If Donald Trump wants to cede the affluent suburbs to the Democrats and lose the support of an even greater proportion of the formerly Republican white professional class, he could hardly do better than threatening people’s Audis and BMWs. Where I live in the Philly suburbs, the Republicans are already on the verge of losing at least three House seats, and it seems like approximately a third of the vehicles on the road would match the description of being “German luxury cars.”
Several U.S. and European diplomats told the news outlets that Trump told French President Emmanuel Macron about his plans last month during a state visit.
Trump reportedly told Macron that he would maintain the ban until no Mercedes-Benz cars are seen on Fifth Avenue in New York.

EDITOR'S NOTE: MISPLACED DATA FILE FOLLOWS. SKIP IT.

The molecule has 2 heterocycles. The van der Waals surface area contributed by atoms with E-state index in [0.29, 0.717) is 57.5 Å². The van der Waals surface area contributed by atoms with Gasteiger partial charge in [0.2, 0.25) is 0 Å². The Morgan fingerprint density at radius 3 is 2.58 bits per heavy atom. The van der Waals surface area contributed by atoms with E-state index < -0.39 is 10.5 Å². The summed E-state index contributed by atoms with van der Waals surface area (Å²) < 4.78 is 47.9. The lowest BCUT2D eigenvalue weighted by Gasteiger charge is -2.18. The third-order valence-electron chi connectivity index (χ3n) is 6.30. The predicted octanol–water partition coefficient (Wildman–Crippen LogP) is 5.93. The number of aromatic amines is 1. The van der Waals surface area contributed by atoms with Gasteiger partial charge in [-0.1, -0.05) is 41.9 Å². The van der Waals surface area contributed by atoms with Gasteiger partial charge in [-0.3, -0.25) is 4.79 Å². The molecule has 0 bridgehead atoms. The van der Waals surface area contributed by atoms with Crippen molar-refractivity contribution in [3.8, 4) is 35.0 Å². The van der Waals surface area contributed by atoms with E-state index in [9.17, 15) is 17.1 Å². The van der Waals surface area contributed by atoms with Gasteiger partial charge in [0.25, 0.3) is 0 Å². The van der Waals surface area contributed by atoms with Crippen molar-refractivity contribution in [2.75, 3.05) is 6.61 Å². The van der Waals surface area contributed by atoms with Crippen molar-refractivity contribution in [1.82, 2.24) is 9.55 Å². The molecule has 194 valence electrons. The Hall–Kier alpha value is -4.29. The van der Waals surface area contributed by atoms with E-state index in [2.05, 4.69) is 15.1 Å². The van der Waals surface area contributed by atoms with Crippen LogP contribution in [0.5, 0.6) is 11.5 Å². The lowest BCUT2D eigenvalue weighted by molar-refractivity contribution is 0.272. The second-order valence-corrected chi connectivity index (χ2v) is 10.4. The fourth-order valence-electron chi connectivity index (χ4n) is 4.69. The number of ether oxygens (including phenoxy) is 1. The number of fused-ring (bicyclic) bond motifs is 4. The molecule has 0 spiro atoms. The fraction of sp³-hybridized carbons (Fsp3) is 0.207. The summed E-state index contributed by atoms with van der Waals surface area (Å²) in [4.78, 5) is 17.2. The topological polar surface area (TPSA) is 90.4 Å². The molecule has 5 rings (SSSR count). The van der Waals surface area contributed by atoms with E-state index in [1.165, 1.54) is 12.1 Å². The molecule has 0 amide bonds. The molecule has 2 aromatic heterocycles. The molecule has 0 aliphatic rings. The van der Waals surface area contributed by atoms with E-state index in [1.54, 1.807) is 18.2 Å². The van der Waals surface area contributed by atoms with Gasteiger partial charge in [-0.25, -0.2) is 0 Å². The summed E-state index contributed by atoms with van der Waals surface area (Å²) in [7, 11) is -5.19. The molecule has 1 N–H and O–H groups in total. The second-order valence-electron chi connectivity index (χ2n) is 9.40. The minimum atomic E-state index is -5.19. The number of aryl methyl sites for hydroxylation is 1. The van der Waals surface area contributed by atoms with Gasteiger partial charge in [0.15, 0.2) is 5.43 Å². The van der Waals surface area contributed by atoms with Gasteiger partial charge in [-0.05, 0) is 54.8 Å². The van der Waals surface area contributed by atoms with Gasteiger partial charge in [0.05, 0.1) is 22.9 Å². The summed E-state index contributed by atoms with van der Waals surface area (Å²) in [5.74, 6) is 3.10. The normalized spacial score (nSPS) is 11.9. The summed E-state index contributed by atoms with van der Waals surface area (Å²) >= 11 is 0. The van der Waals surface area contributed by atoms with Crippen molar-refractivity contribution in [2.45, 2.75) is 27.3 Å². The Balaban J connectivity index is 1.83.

Shares of Daimler, Porsche and Volkswagen were lower on Thursday, shortly after the weekly German business magazine published the report.
Of course, some of these cars are actually manufactured in America, so this wouldn’t cause a complete blackout of all makes of German luxury cars. On a substantive level, if we ignore the fallout from reciprocal actions that Germany would take, this could result in more car manufacturing jobs in America. German carmakers could open new or more plants here to avoid the importation ban, and American carmakers might be able to expand if they gain a greater share of the luxury car market. There’s a political upside in the sense that it would give Trump more credibility when he casts himself as a populist who doesn’t cater to rich people and their car preferences.
But, overall, this looks like a policy that would do some really serious damage to Republicans in some of the swingiest districts in the country.